Fig. 1 shows our SystemVerilog refactoring flow. On the left is the original Verilog file. In step 1, center and top of the figure, this Verilog is analyzed and elaborated, refactors are constructed and applied, and finally a new refactored Verilog file is generated. For analysis, elaboration and machine comprehension of Verilog, we use Verific’s Verilog front-end . This is distributed as a source code package which allowed us to modify and extend the front-end to better support refactoring. In particular, we added support to link every SystemVerilog statement to its elaborated netlist. This one-to-one correspondence enables generation of localized LEC tests for each refactor as discussed later. In the figure, our extended version of Verific is referred to as Verific++.
We chose to first implement our refactors outside of a GUI as scripts called directly from a command prompt. This follows the style of Bicycle Repair Man which integrates nicely with emacs, vi and Eclipse. Future work may follow the footsteps of Bicycle Repair Man and integrate RTL refactoring with emacs, vi or Eclipse. To enable easy scripting, we created a Python interface to Verific++ using Swig. Most of our refactoring algorithms and code are in Python. Refactors are constructed either by directly modifying Verific’s abstract syntax tree via Python and calling the native pretty printer to generate a new statement or for simple refactors, directly creating a new text string. Then we use Verific’s text-based design modification infrastructure to make the final textual changes to the Verilog files.
Step 2 verifies that the refactored statements implement the same functionality as the original statements. We us an internal logic equivalence checking (LEC) tool  for this task. Rather than check the entire original file against the entire refactored file, we are able to generate a subproblem for each refactored statement. This simplifies the LEC problem and allows us to filter which refactors to apply at the finer-grained statement level. Based on the complexity of the refactor, we choose to apply LEC either at the statement level or at the file level.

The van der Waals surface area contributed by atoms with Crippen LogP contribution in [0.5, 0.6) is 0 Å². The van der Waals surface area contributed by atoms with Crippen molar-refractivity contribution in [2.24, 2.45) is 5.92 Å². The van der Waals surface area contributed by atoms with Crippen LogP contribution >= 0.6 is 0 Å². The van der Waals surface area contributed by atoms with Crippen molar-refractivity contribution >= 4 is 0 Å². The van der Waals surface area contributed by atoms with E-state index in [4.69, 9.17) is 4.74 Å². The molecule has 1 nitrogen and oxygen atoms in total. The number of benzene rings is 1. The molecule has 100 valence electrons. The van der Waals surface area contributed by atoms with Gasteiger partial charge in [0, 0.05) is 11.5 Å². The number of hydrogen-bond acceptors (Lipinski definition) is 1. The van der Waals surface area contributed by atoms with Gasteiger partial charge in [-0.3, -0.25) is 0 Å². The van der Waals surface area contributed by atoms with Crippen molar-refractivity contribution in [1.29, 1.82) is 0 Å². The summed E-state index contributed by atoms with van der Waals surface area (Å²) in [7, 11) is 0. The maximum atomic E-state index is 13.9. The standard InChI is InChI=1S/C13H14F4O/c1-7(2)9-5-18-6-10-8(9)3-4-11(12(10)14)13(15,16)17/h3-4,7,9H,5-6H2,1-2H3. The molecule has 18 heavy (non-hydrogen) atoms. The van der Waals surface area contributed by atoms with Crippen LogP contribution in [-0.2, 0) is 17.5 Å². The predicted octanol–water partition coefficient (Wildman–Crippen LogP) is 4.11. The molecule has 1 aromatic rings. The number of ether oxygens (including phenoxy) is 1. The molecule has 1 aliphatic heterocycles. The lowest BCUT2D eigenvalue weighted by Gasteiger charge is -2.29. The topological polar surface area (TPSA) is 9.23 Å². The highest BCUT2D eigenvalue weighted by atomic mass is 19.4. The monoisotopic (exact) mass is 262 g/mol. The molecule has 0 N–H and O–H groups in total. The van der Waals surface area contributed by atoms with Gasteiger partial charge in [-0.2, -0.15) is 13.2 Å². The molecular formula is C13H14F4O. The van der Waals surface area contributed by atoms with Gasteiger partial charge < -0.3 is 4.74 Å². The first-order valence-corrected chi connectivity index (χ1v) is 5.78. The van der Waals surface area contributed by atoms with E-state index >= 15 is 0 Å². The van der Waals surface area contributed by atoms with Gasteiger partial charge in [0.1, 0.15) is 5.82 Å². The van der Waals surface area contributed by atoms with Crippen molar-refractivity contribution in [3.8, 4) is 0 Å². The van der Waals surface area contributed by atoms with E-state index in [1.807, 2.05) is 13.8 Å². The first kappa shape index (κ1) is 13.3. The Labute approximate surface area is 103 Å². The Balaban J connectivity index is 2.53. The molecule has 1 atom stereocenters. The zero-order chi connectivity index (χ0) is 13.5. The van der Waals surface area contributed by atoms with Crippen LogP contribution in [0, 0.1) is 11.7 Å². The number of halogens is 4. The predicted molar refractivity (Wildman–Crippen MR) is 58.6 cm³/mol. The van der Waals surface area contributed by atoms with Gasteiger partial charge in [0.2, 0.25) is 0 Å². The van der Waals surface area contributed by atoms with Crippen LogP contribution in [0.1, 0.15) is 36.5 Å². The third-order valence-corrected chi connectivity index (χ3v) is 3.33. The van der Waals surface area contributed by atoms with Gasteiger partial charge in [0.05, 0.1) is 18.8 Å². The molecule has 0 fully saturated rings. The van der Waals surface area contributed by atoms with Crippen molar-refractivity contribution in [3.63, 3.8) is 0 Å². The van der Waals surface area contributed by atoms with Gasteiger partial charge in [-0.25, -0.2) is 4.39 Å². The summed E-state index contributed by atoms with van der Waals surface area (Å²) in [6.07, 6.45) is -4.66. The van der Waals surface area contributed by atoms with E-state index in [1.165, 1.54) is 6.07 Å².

Finally, in step 3 the same refactoring script is applied again to the original Verilog but this time input also includes a list of refactors which passed LEC. A new refactored file, with only verified refactors, is generated as final output. 3. SystemVerilog Refactoring Case Study
We worked with an Intel group that is writing soft IP for PCIe Gen3 as well as other internal interface standards. This IP first targets chipsets, which follow a fairly traditional ASIC flow. This IP must later be used in CPUs, which follow a more manually-driven flow. Because of this manually-driven flow, there are more constrained coding guidelines  for CPUs to provide the “hooks” in the RTL required to manually optimize the design. This soft IP team did not want to adhere to the stricter CPU coding guidelines in their day-to-day coding, so instead we developed a refactoring library to enable automatic compliance with important CPU coding guidelines at release time. As representative of the types of refactoring we are able to do, we describe four refactors from this library. UseCasez
: The stricter CPU coding guidelines require that all case statements be casez. Statements case and casex are prohibited. This is to provide consistant don’t care comparison in all case statement branches. Although this is a simple change to make in the RTL, it is essential to check that the new casez does not change the 4-value semantics that the designer intended. Our refactoring script uses LEC for each refactored case statement to ensure this. If LEC fails, which is rare, then that case statement is not refactored and the designer is notified to manually intervene. UseNode
: To provide finer control over 2-value or 4-value simulation, the stricter coding guidelines require that all signals be declared as type node  instead of wire, reg, logic or net. Unfortunately, a simple search and replace may accidently change portions of names or comments where the words wire, reg, logic or net appear. Since we have access to analyzed and elaborated RTL via Verific, we are able to only refactor true declarations of wire, reg, logic or net. For this refactor, we do apply LEC to the entire file as these refactors are numerous (many individual LEC tests would be costly) and typically do not alter the elaborated logic. Our LEC tool is able to quickly identify circuit isomorphisms in this case and hence the verification is cheap.